These are not the only cases of Behringer products that are designed to look like someone else’s products. As noted in comments, even the screenshot of the Behringer website is of monitors intended to look like those from KRK. Part of why I’m taking up the Behringer stories is that Music Thing isn’t around to do it any more, but here are some of Tom’s best hits:
In 2006, Behringer again copied Mackie, answering Mackie’s ONYX with mixers-plus-digital-I/O called the XENYX. (They copied the look and feel of older Mackie mixers rather than newer ones, but this was also clearly intended to look like Mackie’s product.)
Some amount of cloning, of course, should be forgiven – it’s expected practice for software emulations to mimic the look and feel of classic analog gear, so I can’t really fault Behringer for that. (That said, of course, I still think there’s far too much of that, and far too little original thinking about how to lay out controls and design interfaces.) The difference between cloning a classic product and a currently-shipping product is that making something look like something else that you can buy new suggests you want to create confusion. There are laws around that – “trade dress” – but more importantly to me is the question of whether it’s ethical.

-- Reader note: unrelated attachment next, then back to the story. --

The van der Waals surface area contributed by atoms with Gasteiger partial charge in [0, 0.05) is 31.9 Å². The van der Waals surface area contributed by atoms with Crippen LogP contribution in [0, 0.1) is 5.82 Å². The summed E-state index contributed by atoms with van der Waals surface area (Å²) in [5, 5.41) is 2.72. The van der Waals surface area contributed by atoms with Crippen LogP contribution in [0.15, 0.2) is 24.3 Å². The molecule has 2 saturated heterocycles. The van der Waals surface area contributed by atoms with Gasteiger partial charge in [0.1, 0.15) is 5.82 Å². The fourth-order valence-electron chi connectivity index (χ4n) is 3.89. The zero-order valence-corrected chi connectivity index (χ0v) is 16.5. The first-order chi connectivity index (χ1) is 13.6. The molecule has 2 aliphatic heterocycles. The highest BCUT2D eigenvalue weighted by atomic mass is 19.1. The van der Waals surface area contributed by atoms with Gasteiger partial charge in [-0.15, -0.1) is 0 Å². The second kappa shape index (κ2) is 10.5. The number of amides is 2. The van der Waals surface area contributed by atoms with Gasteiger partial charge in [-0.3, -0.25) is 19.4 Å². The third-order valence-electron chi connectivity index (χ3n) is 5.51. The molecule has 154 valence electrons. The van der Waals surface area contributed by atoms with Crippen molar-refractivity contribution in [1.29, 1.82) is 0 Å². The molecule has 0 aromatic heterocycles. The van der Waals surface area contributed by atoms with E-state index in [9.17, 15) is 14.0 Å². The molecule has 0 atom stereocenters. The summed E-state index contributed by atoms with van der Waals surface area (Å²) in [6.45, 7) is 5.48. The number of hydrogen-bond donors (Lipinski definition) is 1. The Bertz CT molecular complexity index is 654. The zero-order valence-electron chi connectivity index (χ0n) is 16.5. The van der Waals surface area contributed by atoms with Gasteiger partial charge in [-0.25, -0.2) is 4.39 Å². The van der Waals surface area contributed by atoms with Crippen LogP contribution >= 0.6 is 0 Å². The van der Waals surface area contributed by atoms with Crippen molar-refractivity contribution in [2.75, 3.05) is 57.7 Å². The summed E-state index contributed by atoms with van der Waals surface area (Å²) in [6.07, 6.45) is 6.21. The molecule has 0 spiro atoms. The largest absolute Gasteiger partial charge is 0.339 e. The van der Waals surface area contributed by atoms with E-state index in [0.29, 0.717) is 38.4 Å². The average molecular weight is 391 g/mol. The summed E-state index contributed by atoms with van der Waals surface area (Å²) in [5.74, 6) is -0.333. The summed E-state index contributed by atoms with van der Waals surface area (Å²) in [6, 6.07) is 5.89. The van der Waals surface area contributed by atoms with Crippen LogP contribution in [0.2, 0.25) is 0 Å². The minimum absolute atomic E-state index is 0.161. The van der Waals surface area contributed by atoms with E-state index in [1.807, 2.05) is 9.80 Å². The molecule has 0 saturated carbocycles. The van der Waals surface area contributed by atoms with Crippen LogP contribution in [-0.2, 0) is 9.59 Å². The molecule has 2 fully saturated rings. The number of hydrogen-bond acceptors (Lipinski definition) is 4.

Please, if, in comments, you want to fill out this timeline or offer more details of each case, on either side, I’m happy to hear it.
Apple and Behringer: In the case of the Apple site, while I wish websites in general would stop cloning Apple’s design – good as it may be – Behringer crossed a line by copying product pages, the color weight, gradient values, pixel weights, and radius of the Apple site. My small images in the story didn’t do that justice. This is not about the “cult of Apple.” Let me make myself plain: please, stop making sites look like the Apple site. Behringer’s case I think was worse than most, but I’d be happy if other sites flirted less with some of the particulars of Apple’s designs. Apple’s solution is not always the “best” design solution. There are others.
(Side note: the basics of Apple’s current website design really have been tremendously influential – so much so that it’s easy to overlook how much of this is derived from Apple. The earliest version of the current look dates from around 1997. But you can be influenced by a design and make it your own, rather than copying every detail or copying every detail poorly. To pretend otherwise would be to say design doesn’t matter, and I can’t do that.)
Let’s consider the larger issues:
Cheap can be great. One thing I won’t do is discriminate against musicians because what they’re using is cheap. “Ghetto fabulous” I believe is the proper term. Far from that, I hope on CDM we can find every opportunity to champion finding ways of doing cool stuff with cheap things. However…